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Ireland and France have both adopted laws transposing Directive 2019/1937 on the protection of persons who report breaches of Union law (the Whistleblowing Directive).

The Irish law - the Protected Disclosures (Amendment) Bill 2022 - will enhance and strengthen the protections for whistleblowers in Ireland extending the scope of the legislation in providing protections for volunteers, shareholders, board members and job applicants.

Private sector organisations with 50 or more employees will be required to establish formal channels and procedures for their employees to make protected disclosures, as is currently the case in the public sector. A new Office of the Protected Disclosures Commissioner will be established in the Office of the Ombudsman to support the operation of the new legislation. Furthermore, in civil proceedings the burden of proof will be reversed so that it will fall to the employer to provide that any alleged act of penalisation did not occur because the person made a protected disclosure.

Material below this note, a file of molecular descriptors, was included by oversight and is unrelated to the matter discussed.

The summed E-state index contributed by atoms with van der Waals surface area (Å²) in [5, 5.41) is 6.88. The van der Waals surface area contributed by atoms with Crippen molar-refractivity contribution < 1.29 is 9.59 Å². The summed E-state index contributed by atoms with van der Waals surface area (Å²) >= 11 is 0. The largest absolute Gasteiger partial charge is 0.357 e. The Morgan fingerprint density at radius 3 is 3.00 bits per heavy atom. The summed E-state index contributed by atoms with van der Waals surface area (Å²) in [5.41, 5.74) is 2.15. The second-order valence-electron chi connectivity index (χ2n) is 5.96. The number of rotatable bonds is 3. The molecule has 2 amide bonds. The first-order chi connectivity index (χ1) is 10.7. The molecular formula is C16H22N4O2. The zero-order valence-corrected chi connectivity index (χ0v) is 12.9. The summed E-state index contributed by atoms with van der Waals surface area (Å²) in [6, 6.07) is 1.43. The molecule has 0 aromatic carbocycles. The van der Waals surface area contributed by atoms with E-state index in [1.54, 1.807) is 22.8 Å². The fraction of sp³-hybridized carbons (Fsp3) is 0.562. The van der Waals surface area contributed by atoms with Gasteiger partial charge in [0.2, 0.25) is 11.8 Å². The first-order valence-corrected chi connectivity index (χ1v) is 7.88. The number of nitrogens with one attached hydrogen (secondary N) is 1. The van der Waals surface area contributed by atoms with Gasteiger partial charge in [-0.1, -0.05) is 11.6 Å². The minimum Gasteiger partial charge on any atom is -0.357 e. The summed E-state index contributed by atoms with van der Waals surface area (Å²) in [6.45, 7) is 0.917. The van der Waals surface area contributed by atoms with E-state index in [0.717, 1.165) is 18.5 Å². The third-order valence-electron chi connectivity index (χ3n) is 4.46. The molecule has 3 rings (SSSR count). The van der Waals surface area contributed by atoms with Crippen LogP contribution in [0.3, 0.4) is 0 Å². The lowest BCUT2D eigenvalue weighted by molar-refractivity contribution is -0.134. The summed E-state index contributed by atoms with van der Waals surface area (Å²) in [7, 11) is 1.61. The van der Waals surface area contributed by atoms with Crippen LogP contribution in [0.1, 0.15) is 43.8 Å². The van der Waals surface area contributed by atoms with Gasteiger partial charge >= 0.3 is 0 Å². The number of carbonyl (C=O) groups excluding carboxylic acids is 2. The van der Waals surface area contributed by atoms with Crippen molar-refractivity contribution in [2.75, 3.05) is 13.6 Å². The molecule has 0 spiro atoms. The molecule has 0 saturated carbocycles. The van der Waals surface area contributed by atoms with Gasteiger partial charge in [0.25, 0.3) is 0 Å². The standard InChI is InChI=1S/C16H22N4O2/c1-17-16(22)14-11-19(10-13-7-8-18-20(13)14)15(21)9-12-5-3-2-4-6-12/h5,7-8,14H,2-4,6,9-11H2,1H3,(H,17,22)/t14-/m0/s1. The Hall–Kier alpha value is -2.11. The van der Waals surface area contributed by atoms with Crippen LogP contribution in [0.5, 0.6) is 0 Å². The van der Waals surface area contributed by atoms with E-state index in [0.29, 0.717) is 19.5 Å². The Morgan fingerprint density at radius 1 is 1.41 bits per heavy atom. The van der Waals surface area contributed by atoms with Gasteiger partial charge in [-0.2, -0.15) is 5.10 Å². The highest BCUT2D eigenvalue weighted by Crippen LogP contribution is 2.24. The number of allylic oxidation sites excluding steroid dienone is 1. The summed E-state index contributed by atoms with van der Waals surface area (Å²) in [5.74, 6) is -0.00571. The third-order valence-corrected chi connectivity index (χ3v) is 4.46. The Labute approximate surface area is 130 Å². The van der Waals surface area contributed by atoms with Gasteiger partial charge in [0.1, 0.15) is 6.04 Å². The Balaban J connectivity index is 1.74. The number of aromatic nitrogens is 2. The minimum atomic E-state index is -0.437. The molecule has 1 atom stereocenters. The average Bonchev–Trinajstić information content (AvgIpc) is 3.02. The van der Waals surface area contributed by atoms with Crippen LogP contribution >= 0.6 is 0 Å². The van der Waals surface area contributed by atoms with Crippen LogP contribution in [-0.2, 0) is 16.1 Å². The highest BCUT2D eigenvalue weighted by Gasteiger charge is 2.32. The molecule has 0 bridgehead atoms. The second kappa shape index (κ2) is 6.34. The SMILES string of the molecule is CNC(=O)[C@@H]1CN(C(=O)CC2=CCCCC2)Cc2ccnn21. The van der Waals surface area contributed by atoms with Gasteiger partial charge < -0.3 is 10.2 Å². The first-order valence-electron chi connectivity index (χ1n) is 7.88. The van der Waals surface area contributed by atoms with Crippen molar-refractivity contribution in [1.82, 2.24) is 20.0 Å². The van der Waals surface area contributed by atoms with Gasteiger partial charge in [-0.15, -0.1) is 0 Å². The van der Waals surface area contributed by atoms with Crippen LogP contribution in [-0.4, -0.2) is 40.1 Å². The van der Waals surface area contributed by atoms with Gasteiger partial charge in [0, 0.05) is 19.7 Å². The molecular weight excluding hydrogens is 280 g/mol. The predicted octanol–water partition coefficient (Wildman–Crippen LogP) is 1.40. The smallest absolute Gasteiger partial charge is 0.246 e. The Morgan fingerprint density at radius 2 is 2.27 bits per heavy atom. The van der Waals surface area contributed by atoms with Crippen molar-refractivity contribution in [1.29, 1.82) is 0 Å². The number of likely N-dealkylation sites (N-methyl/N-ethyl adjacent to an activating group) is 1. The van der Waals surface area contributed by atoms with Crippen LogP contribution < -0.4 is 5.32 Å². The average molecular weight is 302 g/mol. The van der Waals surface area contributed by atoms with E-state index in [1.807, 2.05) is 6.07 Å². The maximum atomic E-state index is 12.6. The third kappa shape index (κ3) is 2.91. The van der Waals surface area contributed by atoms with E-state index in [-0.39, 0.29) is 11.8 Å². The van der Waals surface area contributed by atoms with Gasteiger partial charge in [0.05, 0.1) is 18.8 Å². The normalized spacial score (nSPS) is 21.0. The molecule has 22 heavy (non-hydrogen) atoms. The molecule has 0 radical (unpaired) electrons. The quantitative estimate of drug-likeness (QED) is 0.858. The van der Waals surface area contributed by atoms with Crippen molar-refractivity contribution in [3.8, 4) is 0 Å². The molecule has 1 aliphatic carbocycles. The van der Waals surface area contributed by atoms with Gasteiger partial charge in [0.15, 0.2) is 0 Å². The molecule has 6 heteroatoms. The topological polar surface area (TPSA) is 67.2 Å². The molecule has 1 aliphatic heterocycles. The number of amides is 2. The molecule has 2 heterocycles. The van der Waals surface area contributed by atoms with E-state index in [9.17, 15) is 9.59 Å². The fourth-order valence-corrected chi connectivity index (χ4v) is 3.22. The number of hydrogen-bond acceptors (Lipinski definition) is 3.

The French law, Proposition de loi visant à améliorer la protection des lanceurs d'alerte, reforms the existing law known as “Sapin II” and provides for a series of improvements. The new law has a wide material scope which includes the disclosure of information regarding any harm to the public interest, and not just a breach of EU or national law.

Furthermore, the new law provides for the protection of whistleblowing facilitators including NGOs that assist in the reporting process and establishes dissuasive sanctions for those who aim to curb reporting or to discourage whistleblowers by overloading them with abusive procedures. These actions may lead to personal liability for retaliation including fines up to 60,000 Euros or imprisonment up to 3 years.

For more information on whistleblowing legislation in the EU, please refer to the Whistleblower monitor here.